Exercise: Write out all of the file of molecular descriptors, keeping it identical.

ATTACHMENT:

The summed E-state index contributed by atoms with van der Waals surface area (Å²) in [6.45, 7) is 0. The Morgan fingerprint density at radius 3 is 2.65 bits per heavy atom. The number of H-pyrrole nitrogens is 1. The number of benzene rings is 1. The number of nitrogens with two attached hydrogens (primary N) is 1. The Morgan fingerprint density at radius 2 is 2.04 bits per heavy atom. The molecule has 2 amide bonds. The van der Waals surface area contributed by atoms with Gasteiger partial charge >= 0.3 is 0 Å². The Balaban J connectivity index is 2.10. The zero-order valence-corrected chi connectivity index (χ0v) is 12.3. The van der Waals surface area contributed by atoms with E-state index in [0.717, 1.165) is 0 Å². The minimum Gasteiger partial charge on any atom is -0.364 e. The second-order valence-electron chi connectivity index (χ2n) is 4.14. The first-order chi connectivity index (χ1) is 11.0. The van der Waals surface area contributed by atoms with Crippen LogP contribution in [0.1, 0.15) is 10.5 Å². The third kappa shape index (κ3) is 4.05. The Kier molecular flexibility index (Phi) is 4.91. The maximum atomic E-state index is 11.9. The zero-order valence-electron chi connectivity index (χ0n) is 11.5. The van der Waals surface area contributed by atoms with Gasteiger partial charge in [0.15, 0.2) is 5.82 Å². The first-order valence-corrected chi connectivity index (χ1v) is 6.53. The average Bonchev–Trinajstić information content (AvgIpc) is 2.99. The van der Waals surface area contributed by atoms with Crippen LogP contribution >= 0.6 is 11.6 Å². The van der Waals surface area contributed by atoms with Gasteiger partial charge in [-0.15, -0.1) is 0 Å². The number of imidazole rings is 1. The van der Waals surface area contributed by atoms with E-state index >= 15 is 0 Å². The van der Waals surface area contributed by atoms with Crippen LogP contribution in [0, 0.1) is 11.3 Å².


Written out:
The summed E-state index contributed by atoms with van der Waals surface area (Å²) in [6.45, 7) is 0. The Morgan fingerprint density at radius 3 is 2.65 bits per heavy atom. The number of H-pyrrole nitrogens is 1. The number of benzene rings is 1. The number of nitrogens with two attached hydrogens (primary N) is 1. The Morgan fingerprint density at radius 2 is 2.04 bits per heavy atom. The molecule has 2 amide bonds. The van der Waals surface area contributed by atoms with Gasteiger partial charge >= 0.3 is 0 Å². The Balaban J connectivity index is 2.10. The zero-order valence-corrected chi connectivity index (χ0v) is 12.3. The van der Waals surface area contributed by atoms with E-state index in [0.717, 1.165) is 0 Å². The minimum Gasteiger partial charge on any atom is -0.364 e. The second-order valence-electron chi connectivity index (χ2n) is 4.14. The first-order chi connectivity index (χ1) is 11.0. The van der Waals surface area contributed by atoms with Crippen LogP contribution in [0.1, 0.15) is 10.5 Å². The third kappa shape index (κ3) is 4.05. The Kier molecular flexibility index (Phi) is 4.91. The maximum atomic E-state index is 11.9. The zero-order valence-electron chi connectivity index (χ0n) is 11.5. The van der Waals surface area contributed by atoms with Gasteiger partial charge in [0.15, 0.2) is 5.82 Å². The first-order valence-corrected chi connectivity index (χ1v) is 6.53. The average Bonchev–Trinajstić information content (AvgIpc) is 2.99. The van der Waals surface area contributed by atoms with Crippen LogP contribution >= 0.6 is 11.6 Å². The van der Waals surface area contributed by atoms with Gasteiger partial charge in [-0.15, -0.1) is 0 Å². The number of imidazole rings is 1. The van der Waals surface area contributed by atoms with E-state index >= 15 is 0 Å². The van der Waals surface area contributed by atoms with Crippen LogP contribution in [0, 0.1) is 11.3 Å².